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The new education has transformed the methods of teaching spelling as of all other subjects. But the results obtained have been so unsatisfactory that a feeling has arisen that the methods demand revision. There has, in consequence, been a re-awakening of interest iu the subje, and prominent educationists have begun to enquire into the cause of the bad spelling in our schools. I shall endeavour to bring before you some of the latest attempts that have been made to solve the spelling problem.

The new education has condemned oral spelling. Spelling is for writing, not for speaking, and is therefore to be learned through the eye, not the ear. With oral spelling has gone the spelling-match, which was such a prominent feature of the old schools. With oral spelling has disappeared also syllabication, and C-o-n s-t-a-n t-i n-o p-l-e, not to mention C-o-n, Con s-t-a-n, stan t-i, ti n-o, no p-l-e, Constantinople, is no longer heard. The alphabetic method of teaching reading has been relegated to an effete past, and cat is now cat, and not c-a-t, cat. The old-fashioned spelling-book with its columns of words without connection, and its long list of rules and longer list of exceptions has shared a similar fate. Words must be learned as parts of a sentence, for the sentence is the unit of thought, and dicta


tion and incidental spelling have taken the place of the spelling-book.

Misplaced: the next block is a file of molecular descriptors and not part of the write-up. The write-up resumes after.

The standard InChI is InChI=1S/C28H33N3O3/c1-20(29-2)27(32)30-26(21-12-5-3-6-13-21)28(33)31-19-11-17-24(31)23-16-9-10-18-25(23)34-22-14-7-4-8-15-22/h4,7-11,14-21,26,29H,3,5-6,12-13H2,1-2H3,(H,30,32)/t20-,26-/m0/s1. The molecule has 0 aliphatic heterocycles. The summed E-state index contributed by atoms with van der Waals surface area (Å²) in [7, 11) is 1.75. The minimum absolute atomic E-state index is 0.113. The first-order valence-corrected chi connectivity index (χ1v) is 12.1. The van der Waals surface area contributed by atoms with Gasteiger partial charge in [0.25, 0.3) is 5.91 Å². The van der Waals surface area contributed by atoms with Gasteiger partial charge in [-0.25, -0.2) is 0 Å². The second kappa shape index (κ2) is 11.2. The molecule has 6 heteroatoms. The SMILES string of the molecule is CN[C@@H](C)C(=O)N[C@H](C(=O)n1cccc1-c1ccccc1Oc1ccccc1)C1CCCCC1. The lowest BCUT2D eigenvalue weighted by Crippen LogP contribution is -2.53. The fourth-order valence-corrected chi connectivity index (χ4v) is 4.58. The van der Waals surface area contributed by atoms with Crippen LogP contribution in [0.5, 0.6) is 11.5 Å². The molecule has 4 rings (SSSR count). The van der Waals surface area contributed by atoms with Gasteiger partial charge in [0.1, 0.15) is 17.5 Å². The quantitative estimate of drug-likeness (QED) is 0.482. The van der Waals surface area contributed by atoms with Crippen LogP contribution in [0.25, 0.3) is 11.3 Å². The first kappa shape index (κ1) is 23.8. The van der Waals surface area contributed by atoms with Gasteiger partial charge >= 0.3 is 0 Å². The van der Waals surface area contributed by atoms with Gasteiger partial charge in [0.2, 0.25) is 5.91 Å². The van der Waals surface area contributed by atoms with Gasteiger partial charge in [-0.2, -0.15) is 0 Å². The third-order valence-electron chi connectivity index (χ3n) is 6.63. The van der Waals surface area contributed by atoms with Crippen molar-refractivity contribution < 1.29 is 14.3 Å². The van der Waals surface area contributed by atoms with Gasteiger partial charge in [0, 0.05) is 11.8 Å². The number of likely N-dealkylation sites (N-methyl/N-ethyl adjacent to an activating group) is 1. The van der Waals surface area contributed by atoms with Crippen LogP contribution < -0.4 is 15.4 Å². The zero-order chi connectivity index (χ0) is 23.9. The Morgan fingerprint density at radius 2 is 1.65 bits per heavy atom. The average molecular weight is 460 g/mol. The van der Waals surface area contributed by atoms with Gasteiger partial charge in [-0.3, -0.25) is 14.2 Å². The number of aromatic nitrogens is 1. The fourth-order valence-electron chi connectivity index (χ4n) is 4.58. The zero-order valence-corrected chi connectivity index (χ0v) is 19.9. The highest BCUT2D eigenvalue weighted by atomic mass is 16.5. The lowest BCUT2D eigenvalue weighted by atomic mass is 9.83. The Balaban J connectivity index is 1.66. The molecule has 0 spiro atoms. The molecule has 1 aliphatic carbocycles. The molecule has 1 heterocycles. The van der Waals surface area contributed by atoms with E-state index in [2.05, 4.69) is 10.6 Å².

One result has certainly been that spelling has been taught at hap-hazard, difficulties have been met, if met at all, as they happened to be encountered, and in no systematic and graded way, many teachers, not quite sure of what to teach, have been drifting and trusting to the pupils' reading, writing, composition and busy work incidentally to make them good spellers. To whatever cause it may be attributed, the fact is that spelling is the most unsatisfactory subject in our schools, a cry has arisen from those trained by the old methods, "Back to the Spelling-Book," and prominent educationists have begun to investigate. And instead of sitting down in their studies and evolving theories from the inner recesses of their consciousness, or making sweeping deductions from imperfectly understood psychological principles, the methods of modern inductive psychology are being brought into use, and a careful study is being made of the actual spelling of large numbers of pupils. Several statistical studies of the spelling problem have appeared. Dr. J. M. Rice, who made such a stir among the schools of the United States a few years ago by a series of articles based upon observations in the schools of nearly all the principal cities, and who is now engaged in a study of educational waste, has contributed two notable articles to the Forum Magazine on the "Spelling Grind." Dr. E. R. Shaw, of the New York University School of Pedagogy, has studied the question of oral and sight spelling, and Miss Adelaide E. Wyckoff has made a brief but very suggestive study of constitutionally bad spellers. While one must be very careful in estimating conclusions reached by these means, lest the evidence be vitiated, or misjudged, or seen through a preconceived theory, it is striking that the first two of these writers reach practically the same conclusion that many of the old methods had at least their place.